5. The Virginia cop who stashed confiscated weed in his home.
Richmond, Virginia K-9 officer Joe Avila not only makes cops look bad, he makes stoners look bad. Several pounds of marijuana Avila was supposed to have deposited in an evidence locker somehow wound up at his house. After confiscating the weed from a UPS store as part of an investigation, he radioed the station to say he would bringing it by, but changed his mind along the way and decided to store the pot at his house instead. Maybe he had a spare room he wasn't using and figured he was doing everyone a favor. Or, maybe he's suffering from a medical condition—like, a really severe one—and saw himself as a victim of Virginia's tough stance against medicinal weed. Or, he's just a bad cop who should be fired. So far, he's just been put on paid administrative leave.
4. The New Jersey school principal who failed to notice a terribly misspelled sign.
Every one of us makes spelling errors. There's a decent chance I'll make one or two in this paragraph. That said, hoo boy. The ones that Paterson, New Jersey public school principal Antoinette Young failed to catch in a giant sign hanging near an entrance to the school were really, really bad. In her defense, she didn't create the sign, which included the almost-words "Dicember" and "reepor." However, c'mon! The sign stayed that way for days before someone noticed. Unfortunately for Young, the person who noticed decided to post a picture of it on Facebook, adding "How can we expect our children to learn how to spell when the administration can't??" A school board might normally let something like that slide, but Young was already "under review" for performance issues. For now, she's been "reassigned." Hopefully to a job that doesn't require a lot of writing.
3. The Nordstrom worker who advocated killing police officers on Facebook.
Any successful company appreciates employees who can come up with fresh solutions to old problems. But when the business is retail clothing, the "outside the box" ideas they're looking for don't involve shooting police officers. That's why Aaron Hodges of Portland, Oregon is no longer employed by Nordstrom. In a recent Facebook post, he proposed a solution to the ongoing problem between cops and people of color, suggesting that "Every time an unarmed black man is killed, you kill a decorated white officer, on his doorstep in front of his family." The post may have picked up a few likes, but not by the people at Nordstrom. Especially since he listed them as his employer right under his profile picture. On Sunday, Young's manager called to inform him that he was free to post whatever he liked, because he was fired.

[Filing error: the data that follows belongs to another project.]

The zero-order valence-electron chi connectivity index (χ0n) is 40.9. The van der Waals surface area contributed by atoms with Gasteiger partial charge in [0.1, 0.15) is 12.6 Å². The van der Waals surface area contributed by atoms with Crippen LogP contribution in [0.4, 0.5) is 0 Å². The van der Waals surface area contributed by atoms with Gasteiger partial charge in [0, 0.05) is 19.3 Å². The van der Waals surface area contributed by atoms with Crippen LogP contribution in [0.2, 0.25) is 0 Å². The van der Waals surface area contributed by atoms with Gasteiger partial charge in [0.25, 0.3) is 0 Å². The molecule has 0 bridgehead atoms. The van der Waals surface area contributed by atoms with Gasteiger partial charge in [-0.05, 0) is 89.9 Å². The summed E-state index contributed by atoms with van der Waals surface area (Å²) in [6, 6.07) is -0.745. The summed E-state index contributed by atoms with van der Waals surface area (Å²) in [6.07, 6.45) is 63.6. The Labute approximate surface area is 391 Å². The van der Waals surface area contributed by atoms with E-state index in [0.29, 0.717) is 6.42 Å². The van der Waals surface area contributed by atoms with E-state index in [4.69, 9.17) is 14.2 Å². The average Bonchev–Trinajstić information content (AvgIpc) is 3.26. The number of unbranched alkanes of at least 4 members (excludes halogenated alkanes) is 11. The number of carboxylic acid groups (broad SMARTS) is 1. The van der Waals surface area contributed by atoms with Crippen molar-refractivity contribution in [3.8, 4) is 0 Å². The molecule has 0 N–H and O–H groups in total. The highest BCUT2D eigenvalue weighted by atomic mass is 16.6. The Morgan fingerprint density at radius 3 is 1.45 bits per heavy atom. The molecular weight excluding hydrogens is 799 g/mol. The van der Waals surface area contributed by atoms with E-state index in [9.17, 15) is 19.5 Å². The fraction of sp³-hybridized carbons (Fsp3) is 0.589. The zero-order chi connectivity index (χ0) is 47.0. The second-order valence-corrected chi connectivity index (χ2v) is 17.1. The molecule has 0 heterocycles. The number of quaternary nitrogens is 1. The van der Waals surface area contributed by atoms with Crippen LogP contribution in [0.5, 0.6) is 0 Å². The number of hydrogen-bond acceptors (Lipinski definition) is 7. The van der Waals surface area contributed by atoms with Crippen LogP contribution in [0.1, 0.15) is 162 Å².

2. The middle school teacher who packed eleven kids into her car for a trip to Walmart for snacks.
The only good news to come out of this story about a Catoosa, Oklahoma middle school teacher and her students is that a Honda Accord can fit eleven children and one adult! Not comfortably, mind you, but in a pinch, it appears they can be accommodated. Heather Cagle found that out after she decided to take a bunch of kids on an impromptu field trip to Walmart for snacks. There were two kids riding in the front seat, seven in the back, and two more crammed into the trunk. None of the kids complained. Why would they? Her students would've been happy walking to Walmart if it meant snack shopping instead of sitting in a boring class room. The kids' parents, however, were decidedly less happy. That led to school board members voting to fire Cagle on Wednesday.
1. Dov Charney, the creepy CEO of creepy clothing company American Apparel.
The most shocking thing about learning that Dov Charney was finally canned by American Apparel is that he managed to hang onto his job as CEO as long as he did. Over the years, the pervy founder of the clothing store managed to turn sexual misconduct into the company brand. But board members, who stood by him through several lawsuits and countless allegations of skeevy behavior with female employees, seem to have finally had enough. He was let go this week "for cause." As in, "cause we're sick of being embarrassed to tell people where we work."